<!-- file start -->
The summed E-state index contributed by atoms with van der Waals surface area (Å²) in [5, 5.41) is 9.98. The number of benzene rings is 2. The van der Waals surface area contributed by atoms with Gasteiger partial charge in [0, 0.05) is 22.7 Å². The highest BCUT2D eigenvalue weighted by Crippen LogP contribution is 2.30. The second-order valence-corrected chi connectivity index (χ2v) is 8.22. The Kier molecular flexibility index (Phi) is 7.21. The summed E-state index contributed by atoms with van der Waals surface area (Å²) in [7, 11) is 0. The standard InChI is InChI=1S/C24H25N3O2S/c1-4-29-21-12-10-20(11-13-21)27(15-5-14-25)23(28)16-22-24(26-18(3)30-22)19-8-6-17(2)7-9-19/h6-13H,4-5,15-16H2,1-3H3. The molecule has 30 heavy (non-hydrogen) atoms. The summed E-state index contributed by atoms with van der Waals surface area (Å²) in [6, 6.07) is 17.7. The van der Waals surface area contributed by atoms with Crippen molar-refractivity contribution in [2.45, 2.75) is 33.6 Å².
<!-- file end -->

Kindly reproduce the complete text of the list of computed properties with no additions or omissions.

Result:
The summed E-state index contributed by atoms with van der Waals surface area (Å²) in [5, 5.41) is 9.98. The number of benzene rings is 2. The van der Waals surface area contributed by atoms with Gasteiger partial charge in [0, 0.05) is 22.7 Å². The highest BCUT2D eigenvalue weighted by Crippen LogP contribution is 2.30. The second-order valence-corrected chi connectivity index (χ2v) is 8.22. The Kier molecular flexibility index (Phi) is 7.21. The summed E-state index contributed by atoms with van der Waals surface area (Å²) in [7, 11) is 0. The standard InChI is InChI=1S/C24H25N3O2S/c1-4-29-21-12-10-20(11-13-21)27(15-5-14-25)23(28)16-22-24(26-18(3)30-22)19-8-6-17(2)7-9-19/h6-13H,4-5,15-16H2,1-3H3. The molecule has 30 heavy (non-hydrogen) atoms. The summed E-state index contributed by atoms with van der Waals surface area (Å²) in [6, 6.07) is 17.7. The van der Waals surface area contributed by atoms with Crippen molar-refractivity contribution in [2.45, 2.75) is 33.6 Å².